The world of project management has grown tremendously. The Project Management Institute (PMI) recognizes that technical skills that were once conceived as core to project and program management alone are insufficient in today's complex and competitive global market place. Companies are expecting project managers to have baseline technical PM skills, and competencies in leadership and business acumen that will support the company’s longer-range strategic objectives and directly contribute to the bottom line.
To facilitate growing these critical competencies in project and program managers, PMI has developed the PMI Talent Triangle. The new Triangle requires that continuing professional development units (PDUs) be earned in three areas: Technical Project Management, Strategic and Business Management, and Leadership.
This FAQ focuses on some of the basic questions that prospective and existing PMI's credential holders may have about the process of earning PDUs.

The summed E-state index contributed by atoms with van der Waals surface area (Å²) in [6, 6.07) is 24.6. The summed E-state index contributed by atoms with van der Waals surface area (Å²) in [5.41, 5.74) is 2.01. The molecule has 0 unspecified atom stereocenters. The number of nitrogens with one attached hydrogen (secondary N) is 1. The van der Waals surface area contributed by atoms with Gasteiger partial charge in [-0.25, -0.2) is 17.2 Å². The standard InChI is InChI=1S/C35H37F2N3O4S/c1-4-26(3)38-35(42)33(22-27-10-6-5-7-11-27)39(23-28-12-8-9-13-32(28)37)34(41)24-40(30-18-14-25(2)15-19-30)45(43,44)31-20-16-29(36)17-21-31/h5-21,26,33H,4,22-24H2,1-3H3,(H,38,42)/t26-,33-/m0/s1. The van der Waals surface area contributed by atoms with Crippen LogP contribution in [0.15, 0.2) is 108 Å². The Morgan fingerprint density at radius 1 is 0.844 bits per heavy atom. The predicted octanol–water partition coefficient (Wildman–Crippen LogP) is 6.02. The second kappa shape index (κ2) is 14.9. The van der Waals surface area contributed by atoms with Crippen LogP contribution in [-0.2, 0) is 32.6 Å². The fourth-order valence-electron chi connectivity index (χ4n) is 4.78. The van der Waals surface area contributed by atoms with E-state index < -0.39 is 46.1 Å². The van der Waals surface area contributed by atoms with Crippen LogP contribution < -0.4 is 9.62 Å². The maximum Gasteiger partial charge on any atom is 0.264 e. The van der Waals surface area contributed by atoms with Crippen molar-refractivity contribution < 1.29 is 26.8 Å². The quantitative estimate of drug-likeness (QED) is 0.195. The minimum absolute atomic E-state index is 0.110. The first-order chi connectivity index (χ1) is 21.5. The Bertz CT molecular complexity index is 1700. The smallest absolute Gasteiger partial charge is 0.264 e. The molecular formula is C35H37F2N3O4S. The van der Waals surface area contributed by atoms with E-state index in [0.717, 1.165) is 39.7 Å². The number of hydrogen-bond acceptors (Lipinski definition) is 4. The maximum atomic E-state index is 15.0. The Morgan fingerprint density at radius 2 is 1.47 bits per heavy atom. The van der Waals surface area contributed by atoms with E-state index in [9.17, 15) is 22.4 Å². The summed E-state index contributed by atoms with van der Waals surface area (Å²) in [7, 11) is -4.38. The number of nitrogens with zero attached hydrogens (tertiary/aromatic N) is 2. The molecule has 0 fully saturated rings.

According to PMI, these three areas are defined as follows:
|Technical Project Management||Knowledge, skills and behaviors related to specific domains of Project, Program and Portfolio Management|
|Leadership||Knowledge, skills and behaviors specific to leadership-oriented skills that help an organization achieve its business goals|
|Business and Strategic Management||Knowledge of and expertise in the industry or organization that enhances performance and better delivers business outcomes|
The total number of PDUs to be earned for maintaining the certifications has not changed. However, PMI recommends two ways to earn these PDUs. These are earned both through Education and through “Giving Back”. Please note the emphasis on AND.
The education requirements focus on the three areas of the Talent Triangle. Given below are a few specifics on the breakdown for certification holders to meet the education requirements and visually represented in Figure 1.
"Giving Back" focuses on three types of activities. These activities include volunteering, creating a body of knowledge, and working as a professional.
To avoid repeating the details that already published, the following is a collection of links to guide your understanding.
Compiled by Sriram Rajagopalan and reviewed by Kathleen Langone, Speakers Committee for PMI Mass Bay Chapter